Winter in the UK isn’t much fun, so if we didn’t have kids I would absolutely be working from a different country for part of it. Why not?
This is not a new thing: when I worked at Mozilla (2012-15) I almost moved to Gozo, a little island off Malta, as I could work from anywhere. So long as people are productive, and you can interact with them at times that work for everyone, what’s the problem?
Two-plus years into the pandemic, companies all around the world are starting to ask—and sometimes demand—that their employees return to the office. In response, many employees have resisted, citing reduced commute times, better work-life balance, and a greater ability to concentrate at home.
But for an unknown number of people, there is another reason as well: They can’t come in, because they secretly don’t live in the same state or even country anymore.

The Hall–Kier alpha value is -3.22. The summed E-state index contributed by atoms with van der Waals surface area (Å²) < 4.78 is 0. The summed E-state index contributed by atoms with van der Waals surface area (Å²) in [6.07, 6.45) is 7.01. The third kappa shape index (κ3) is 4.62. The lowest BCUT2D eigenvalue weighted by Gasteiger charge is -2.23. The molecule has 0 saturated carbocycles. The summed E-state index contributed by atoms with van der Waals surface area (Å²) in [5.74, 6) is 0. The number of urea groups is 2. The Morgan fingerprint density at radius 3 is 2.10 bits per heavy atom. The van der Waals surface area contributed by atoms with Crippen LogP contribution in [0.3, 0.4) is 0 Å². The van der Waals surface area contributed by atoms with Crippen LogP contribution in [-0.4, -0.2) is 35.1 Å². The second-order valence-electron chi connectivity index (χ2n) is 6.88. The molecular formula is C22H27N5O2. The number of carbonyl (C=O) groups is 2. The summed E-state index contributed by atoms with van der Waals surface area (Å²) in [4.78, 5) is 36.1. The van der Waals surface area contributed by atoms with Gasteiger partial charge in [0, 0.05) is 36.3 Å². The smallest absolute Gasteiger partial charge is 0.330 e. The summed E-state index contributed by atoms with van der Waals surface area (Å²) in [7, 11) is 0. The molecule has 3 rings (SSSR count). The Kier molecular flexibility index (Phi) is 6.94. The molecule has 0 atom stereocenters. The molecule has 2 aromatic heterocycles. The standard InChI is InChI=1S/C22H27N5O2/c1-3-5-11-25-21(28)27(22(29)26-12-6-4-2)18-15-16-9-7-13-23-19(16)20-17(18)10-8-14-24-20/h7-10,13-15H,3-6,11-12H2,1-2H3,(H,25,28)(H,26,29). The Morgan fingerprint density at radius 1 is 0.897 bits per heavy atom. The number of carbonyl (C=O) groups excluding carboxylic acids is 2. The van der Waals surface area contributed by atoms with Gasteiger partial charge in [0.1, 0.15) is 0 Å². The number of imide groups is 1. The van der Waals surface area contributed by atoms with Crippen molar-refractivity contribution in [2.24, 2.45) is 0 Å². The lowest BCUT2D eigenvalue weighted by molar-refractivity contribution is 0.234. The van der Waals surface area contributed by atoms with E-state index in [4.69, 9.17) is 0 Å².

The issue is larger than it may seem, and many companies are struggling to deal with “employees relocating themselves to ‘nicer’ places to work without letting the business know,” said Robby Wogan, the CEO of global mobility company MoveAssist. One survey performed on behalf of the HR company Topia found that as many as 40 percent of HR professionals had recently discovered that employees were working outside their home state or country, and that only 46 percent were “very confident” they know where most of their workers are, down from 60 percent just last year.
That uncertainty appears justified. In the same survey, 66 percent of the 1,500 full-time employees surveyed in the U.S. and U.S. said they did not tell human resources about all the dates they worked outside of their state or country, and 94 percent said they believe they should be able to work wherever they want if their work gets done.